# How does Dijkstra's Algorithm and A-Star compare?

I was looking at what the guys in the Mario AI Competition have been doing and some of them have built some pretty neat Mario bots utilizing the A* (A-Star) Pathing Algorithm.

My question is, how does A-Star compare with Dijkstra? Looking over them, they seem similar.

Why would someone use one over the other? Especially in the context of pathing in games?

Dijkstra is a special case for A* (when the heuristics is zero).

• In dijkstra, we only consider the distance from the source right? And the minimum vertex is taken into consideration? Apr 26, 2013 at 22:18
• I thought A* is a special case for Dijkstra where they use a heuristic. Since Dijkstra was there first afaik. Aug 23, 2013 at 17:36
• @MennoGouw: Yes Dijkstra's algorithm was developed first; but it is a special case of the more general algorithm A*. It is not at all unusual (in fact, probably the norm) for special cases to be discovered first, and then subsequently be generalized . Sep 2, 2013 at 15:37
• A* and the use of heuristics are discussed well in Norvig and Russel's AI book Oct 3, 2016 at 18:44
• Does this mean that Djikstra and Uniform Cost Search is the same thing?
– Erro
Dec 8, 2016 at 21:27

## Dijkstra:

It has one cost function, which is real cost value from source to each node: `f(x)=g(x)`.
It finds the shortest path from source to every other node by considering only real cost.

## A* search:

It has two cost function.

1. `g(x)`: same as Dijkstra. The real cost to reach a node `x`.
2. `h(x)`: approximate cost from node `x` to goal node. It is a heuristic function. This heuristic function should never overestimate the cost. That means, the real cost to reach goal node from node `x` should be greater than or equal `h(x)`. It is called admissible heuristic.

The total cost of each node is calculated by `f(x)=g(x)+h(x)`

A* search only expands a node if it seems promising. It only focuses to reach the goal node from the current node, not to reach every other nodes. It is optimal, if the heuristic function is admissible.

So if your heuristic function is good to approximate the future cost, than you will need to explore a lot less nodes than Dijkstra.

What previous poster said, plus because Dijkstra has no heuristic and at each step picks edges with smallest cost it tends to "cover" more of your graph. Because of that Dijkstra could be more useful than A*. Good example is when you have several candidate target nodes, but you don't know, which one is closest (in A* case you would have to run it multiple times: once for each candidate node).

• If there are several potential goal nodes, one could simply change the goal testing function to include them all. This way, A* would only need to be run once. Apr 4, 2010 at 2:11

Dijkstra's algorithm would never be used for pathfinding. Using A* is a no-brainer if you can come up with a decent heuristic (usually easy for games, especially in 2D worlds). Depending on the search space, Iterative Deepening A* is sometimes preferable because it uses less memory.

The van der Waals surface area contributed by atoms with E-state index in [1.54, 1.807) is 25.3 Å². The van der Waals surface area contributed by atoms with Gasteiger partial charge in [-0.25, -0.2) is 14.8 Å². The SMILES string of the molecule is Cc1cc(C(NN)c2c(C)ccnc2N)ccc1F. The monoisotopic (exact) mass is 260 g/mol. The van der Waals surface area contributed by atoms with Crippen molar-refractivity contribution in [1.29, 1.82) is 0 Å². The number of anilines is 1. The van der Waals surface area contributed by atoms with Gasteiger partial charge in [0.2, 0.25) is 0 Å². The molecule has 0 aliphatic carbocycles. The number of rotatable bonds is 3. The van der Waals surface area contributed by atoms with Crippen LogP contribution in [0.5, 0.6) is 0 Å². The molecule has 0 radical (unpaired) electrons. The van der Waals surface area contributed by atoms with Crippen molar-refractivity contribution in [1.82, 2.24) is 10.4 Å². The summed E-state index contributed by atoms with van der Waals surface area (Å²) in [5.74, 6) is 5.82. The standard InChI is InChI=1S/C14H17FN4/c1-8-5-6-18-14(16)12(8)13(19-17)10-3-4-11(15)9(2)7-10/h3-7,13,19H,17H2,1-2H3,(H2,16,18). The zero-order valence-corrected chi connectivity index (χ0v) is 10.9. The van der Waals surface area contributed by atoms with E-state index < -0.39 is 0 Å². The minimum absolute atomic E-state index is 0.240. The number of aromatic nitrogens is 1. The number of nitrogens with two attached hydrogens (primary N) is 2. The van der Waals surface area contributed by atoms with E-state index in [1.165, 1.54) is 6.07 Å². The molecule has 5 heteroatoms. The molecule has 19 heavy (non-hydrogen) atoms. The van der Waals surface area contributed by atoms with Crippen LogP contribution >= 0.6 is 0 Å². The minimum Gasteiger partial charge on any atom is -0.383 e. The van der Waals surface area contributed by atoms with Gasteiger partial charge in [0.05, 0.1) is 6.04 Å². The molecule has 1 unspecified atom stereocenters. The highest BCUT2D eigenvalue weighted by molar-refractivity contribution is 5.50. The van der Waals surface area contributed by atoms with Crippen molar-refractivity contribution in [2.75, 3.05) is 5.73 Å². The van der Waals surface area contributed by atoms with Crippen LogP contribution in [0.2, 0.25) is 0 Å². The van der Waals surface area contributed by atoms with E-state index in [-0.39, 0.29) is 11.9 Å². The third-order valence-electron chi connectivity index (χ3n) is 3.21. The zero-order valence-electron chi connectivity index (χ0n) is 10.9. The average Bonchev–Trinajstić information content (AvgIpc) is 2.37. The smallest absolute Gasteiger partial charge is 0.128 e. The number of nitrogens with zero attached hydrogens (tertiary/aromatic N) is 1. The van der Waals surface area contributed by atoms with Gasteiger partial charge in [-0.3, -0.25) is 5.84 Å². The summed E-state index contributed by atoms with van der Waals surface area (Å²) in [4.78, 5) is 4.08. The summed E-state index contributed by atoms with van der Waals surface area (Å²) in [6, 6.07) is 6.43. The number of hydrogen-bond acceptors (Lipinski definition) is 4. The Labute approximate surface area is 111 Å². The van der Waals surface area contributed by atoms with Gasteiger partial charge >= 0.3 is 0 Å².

• Why would Dijkstra's never be used for pathfinding? Can you elaborate? Aug 26, 2009 at 5:47
• Because even if you can come up with a lousy heuristic, you'll do better than Dijkstra. Sometimes even if it's inadmissible. It depends on the domain. Dijkstra also won't work in low-memory situations, whereas IDA* will. Aug 26, 2009 at 5:59
• I found the slides here: webdocs.cs.ualberta.ca/~jonathan/PREVIOUS/Courses/657/Notes/… Dec 16, 2012 at 0:23

Dijkstra is a special case for A*.

Dijkstra finds the minimum costs from the starting node to all others. A* finds the minimum cost from the start node to the goal node.

Dijkstra's algorithm would never be used for path finding. Using A* one can come up with a decent heuristic. Depending on the search space, iterative A* is is preferable because it uses less memory.

The code for Dijkstra's algorithm is:

``````// A C / C++ program for Dijkstra's single source shortest path algorithm.
// The program is for adjacency matrix representation of the graph

#include <stdio.h>
#include <limits.h>

// Number of vertices in the graph
#define V 9

// A utility function to find the vertex with minimum distance value, from
// the set of vertices not yet included in shortest path tree
int minDistance(int dist[], bool sptSet[])
{
// Initialize min value
int min = INT_MAX, min_index;

for (int v = 0; v < V; v++)
if (sptSet[v] == false && dist[v] <= min)
min = dist[v], min_index = v;

return min_index;
}

int printSolution(int dist[], int n)
{
printf("Vertex   Distance from Source\n");
for (int i = 0; i < V; i++)
printf("%d \t\t %d\n", i, dist[i]);
}

void dijkstra(int graph[V][V], int src)
{
int dist[V];     // The output array.  dist[i] will hold the shortest
// distance from src to i

bool sptSet[V]; // sptSet[i] will true if vertex i is included in shortest
// path tree or shortest distance from src to i is finalized

// Initialize all distances as INFINITE and stpSet[] as false
for (int i = 0; i < V; i++)
dist[i] = INT_MAX, sptSet[i] = false;

// Distance of source vertex from itself is always 0
dist[src] = 0;

// Find shortest path for all vertices
for (int count = 0; count < V-1; count++)
{
// Pick the minimum distance vertex from the set of vertices not
// yet processed. u is always equal to src in first iteration.
int u = minDistance(dist, sptSet);

// Mark the picked vertex as processed
sptSet[u] = true;

// Update dist value of the adjacent vertices of the picked vertex.
for (int v = 0; v < V; v++)

// Update dist[v] only if is not in sptSet, there is an edge from
// u to v, and total weight of path from src to  v through u is
// smaller than current value of dist[v]
if (!sptSet[v] && graph[u][v] && dist[u] != INT_MAX
&& dist[u]+graph[u][v] < dist[v])
dist[v] = dist[u] + graph[u][v];
}

// print the constructed distance array